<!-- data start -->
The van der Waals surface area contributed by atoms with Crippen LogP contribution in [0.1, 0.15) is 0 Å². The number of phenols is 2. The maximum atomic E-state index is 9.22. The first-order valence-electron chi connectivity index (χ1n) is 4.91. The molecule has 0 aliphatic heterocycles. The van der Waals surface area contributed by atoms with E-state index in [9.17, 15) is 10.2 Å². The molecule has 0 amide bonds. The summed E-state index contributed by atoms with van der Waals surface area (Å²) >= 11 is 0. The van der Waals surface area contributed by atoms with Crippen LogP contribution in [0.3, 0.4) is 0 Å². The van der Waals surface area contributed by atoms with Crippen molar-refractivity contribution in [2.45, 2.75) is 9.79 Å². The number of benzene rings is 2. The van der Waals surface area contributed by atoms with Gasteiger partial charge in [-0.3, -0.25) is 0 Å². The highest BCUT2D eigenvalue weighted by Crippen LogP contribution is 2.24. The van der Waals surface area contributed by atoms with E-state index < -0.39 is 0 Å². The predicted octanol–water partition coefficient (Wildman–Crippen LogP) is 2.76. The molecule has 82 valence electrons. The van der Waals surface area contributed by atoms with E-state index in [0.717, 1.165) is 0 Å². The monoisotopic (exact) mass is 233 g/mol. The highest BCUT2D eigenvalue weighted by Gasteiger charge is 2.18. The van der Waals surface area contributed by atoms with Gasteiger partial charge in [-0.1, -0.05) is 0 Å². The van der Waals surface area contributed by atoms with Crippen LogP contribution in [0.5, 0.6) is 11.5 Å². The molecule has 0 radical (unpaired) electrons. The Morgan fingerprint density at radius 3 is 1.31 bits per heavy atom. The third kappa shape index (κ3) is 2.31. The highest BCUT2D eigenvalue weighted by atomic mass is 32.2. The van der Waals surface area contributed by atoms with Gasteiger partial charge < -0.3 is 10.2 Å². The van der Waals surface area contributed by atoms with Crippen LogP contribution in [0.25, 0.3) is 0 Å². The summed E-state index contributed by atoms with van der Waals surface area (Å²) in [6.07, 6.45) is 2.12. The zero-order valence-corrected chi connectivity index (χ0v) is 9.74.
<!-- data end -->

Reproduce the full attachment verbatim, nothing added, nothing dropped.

The van der Waals surface area contributed by atoms with Crippen LogP contribution in [0.1, 0.15) is 0 Å². The number of phenols is 2. The maximum atomic E-state index is 9.22. The first-order valence-electron chi connectivity index (χ1n) is 4.91. The molecule has 0 aliphatic heterocycles. The van der Waals surface area contributed by atoms with E-state index in [9.17, 15) is 10.2 Å². The molecule has 0 amide bonds. The summed E-state index contributed by atoms with van der Waals surface area (Å²) >= 11 is 0. The van der Waals surface area contributed by atoms with Crippen LogP contribution in [0.3, 0.4) is 0 Å². The van der Waals surface area contributed by atoms with Crippen molar-refractivity contribution in [2.45, 2.75) is 9.79 Å². The number of benzene rings is 2. The van der Waals surface area contributed by atoms with Gasteiger partial charge in [-0.3, -0.25) is 0 Å². The highest BCUT2D eigenvalue weighted by Crippen LogP contribution is 2.24. The van der Waals surface area contributed by atoms with E-state index < -0.39 is 0 Å². The predicted octanol–water partition coefficient (Wildman–Crippen LogP) is 2.76. The molecule has 82 valence electrons. The van der Waals surface area contributed by atoms with E-state index in [0.717, 1.165) is 0 Å². The monoisotopic (exact) mass is 233 g/mol. The highest BCUT2D eigenvalue weighted by Gasteiger charge is 2.18. The van der Waals surface area contributed by atoms with Gasteiger partial charge in [-0.1, -0.05) is 0 Å². The van der Waals surface area contributed by atoms with Crippen LogP contribution in [0.5, 0.6) is 11.5 Å². The molecule has 0 radical (unpaired) electrons. The Morgan fingerprint density at radius 3 is 1.31 bits per heavy atom. The third kappa shape index (κ3) is 2.31. The highest BCUT2D eigenvalue weighted by atomic mass is 32.2. The van der Waals surface area contributed by atoms with Gasteiger partial charge < -0.3 is 10.2 Å². The van der Waals surface area contributed by atoms with Crippen LogP contribution in [0.25, 0.3) is 0 Å². The summed E-state index contributed by atoms with van der Waals surface area (Å²) in [6.07, 6.45) is 2.12. The zero-order valence-corrected chi connectivity index (χ0v) is 9.74.